First, wrap the segment of the word in two curly braces on either side: {{segment}}.
Then, add the proper character to reflect the emphasis you want, like * or /, followed by a space.

Partial-word-/emphasis/ doesn't work without curly braces, but but partial-word-{{/ segments}} with curly braces work just fine.

Partial-word-/emphasis/ doesn’t work without curly braces, but but partial-word-segments with curly braces work just fine.

Normal Segments

Normal segments are any segment that isn’t one of the following segment types. Generally speaking, normal segments aren’t noticable in the displayed text, so special attributes are used to change how they look.

You can't tell that there's a {{normal segment}} in this text.

You can’t tell that there’s a normal segment in this text.

Emphasis Segments

If the first character of the text is a slash (/), an asterisk (*), an underscore (_), or a percent sign (%), followed by a space, the segment serves as an alternate way to mark emphasis.

Here is some {{* bold-{{/ italic {{% code}} }} }}.

Here is some bold-italic code.

Superscript/Subscript Segments

If the first character of the text is a caret (^) or a comma (,), followed by a space, the remaining text is rendered in superscript or subscript, respectively.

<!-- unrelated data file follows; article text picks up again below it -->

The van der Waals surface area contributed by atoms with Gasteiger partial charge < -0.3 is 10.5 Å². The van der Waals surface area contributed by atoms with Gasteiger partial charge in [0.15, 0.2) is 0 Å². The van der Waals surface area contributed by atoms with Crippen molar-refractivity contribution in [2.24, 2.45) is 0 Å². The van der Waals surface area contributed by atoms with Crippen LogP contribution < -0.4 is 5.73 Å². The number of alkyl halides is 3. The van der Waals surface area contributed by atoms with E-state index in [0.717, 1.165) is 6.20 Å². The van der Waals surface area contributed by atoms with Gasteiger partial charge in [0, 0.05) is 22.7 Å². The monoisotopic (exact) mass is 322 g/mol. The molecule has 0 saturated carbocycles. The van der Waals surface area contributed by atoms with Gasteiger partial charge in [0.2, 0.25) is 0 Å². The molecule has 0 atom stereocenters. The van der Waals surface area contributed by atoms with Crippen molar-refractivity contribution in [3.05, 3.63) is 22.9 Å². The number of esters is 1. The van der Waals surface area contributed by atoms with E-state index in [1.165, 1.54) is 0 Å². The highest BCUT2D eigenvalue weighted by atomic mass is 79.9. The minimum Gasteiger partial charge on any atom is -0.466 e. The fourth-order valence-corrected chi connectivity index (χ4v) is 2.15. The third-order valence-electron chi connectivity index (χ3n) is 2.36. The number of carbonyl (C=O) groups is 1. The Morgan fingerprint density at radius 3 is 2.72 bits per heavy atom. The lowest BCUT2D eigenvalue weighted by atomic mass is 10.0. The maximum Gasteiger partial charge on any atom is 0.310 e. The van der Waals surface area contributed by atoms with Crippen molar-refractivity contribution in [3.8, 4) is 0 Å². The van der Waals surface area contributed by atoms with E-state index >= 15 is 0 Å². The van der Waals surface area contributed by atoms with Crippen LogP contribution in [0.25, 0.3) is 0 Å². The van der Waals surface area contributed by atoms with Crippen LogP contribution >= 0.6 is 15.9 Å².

H{{, 2}}O E=mc{{^ 2}}

H2O E=mc2

Images

If the first character of the text is $ followed by a space, the segment is replaced with an image. The content of the segment is the source path of the image. If the source path is followed by text in parentheses, that text is used as the “alternate text” for the image.

Hopefully the {{$ http://www.logos.com/images/logo.gif (Logos Logo)}} is still in the same place.

Hopefully the Logos Logo is still in the same place.

Resize

If an image is too large to be easily seen, like above, then maxwidth and/or maxheight can be used to limit how big it gets. Here are some examples:

{{$ amber:2007863:9225153?maxwidth=200}}